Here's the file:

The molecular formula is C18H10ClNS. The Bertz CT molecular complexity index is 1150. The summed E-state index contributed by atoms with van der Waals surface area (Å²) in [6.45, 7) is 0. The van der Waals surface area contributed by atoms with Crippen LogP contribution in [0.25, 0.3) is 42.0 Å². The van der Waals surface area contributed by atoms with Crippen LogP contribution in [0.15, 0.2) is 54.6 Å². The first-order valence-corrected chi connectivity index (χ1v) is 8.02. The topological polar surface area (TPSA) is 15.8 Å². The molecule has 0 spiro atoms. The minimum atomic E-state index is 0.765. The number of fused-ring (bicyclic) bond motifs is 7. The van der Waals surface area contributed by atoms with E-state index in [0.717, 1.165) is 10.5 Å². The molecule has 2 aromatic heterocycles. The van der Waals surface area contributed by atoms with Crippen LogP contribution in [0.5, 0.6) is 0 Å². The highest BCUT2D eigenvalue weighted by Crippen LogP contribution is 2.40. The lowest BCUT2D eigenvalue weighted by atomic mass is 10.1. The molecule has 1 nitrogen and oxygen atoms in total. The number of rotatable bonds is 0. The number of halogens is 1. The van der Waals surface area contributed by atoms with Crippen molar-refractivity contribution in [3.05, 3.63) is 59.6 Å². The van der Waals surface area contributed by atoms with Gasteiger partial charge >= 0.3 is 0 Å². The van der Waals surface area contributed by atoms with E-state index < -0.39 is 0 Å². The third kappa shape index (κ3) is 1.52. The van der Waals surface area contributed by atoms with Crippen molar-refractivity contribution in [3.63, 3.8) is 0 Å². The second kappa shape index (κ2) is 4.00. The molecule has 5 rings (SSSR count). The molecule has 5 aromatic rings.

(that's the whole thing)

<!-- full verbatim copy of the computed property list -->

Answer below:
The molecular formula is C18H10ClNS. The Bertz CT molecular complexity index is 1150. The summed E-state index contributed by atoms with van der Waals surface area (Å²) in [6.45, 7) is 0. The van der Waals surface area contributed by atoms with Crippen LogP contribution in [0.25, 0.3) is 42.0 Å². The van der Waals surface area contributed by atoms with Crippen LogP contribution in [0.15, 0.2) is 54.6 Å². The first-order valence-corrected chi connectivity index (χ1v) is 8.02. The topological polar surface area (TPSA) is 15.8 Å². The molecule has 0 spiro atoms. The minimum atomic E-state index is 0.765. The number of fused-ring (bicyclic) bond motifs is 7. The van der Waals surface area contributed by atoms with E-state index in [0.717, 1.165) is 10.5 Å². The molecule has 2 aromatic heterocycles. The van der Waals surface area contributed by atoms with Crippen LogP contribution in [0.5, 0.6) is 0 Å². The highest BCUT2D eigenvalue weighted by Crippen LogP contribution is 2.40. The lowest BCUT2D eigenvalue weighted by atomic mass is 10.1. The molecule has 1 nitrogen and oxygen atoms in total. The number of rotatable bonds is 0. The number of halogens is 1. The van der Waals surface area contributed by atoms with Crippen molar-refractivity contribution in [3.05, 3.63) is 59.6 Å². The van der Waals surface area contributed by atoms with Gasteiger partial charge >= 0.3 is 0 Å². The van der Waals surface area contributed by atoms with E-state index < -0.39 is 0 Å². The third kappa shape index (κ3) is 1.52. The van der Waals surface area contributed by atoms with Crippen molar-refractivity contribution in [3.63, 3.8) is 0 Å². The second kappa shape index (κ2) is 4.00. The molecule has 5 rings (SSSR count). The molecule has 5 aromatic rings.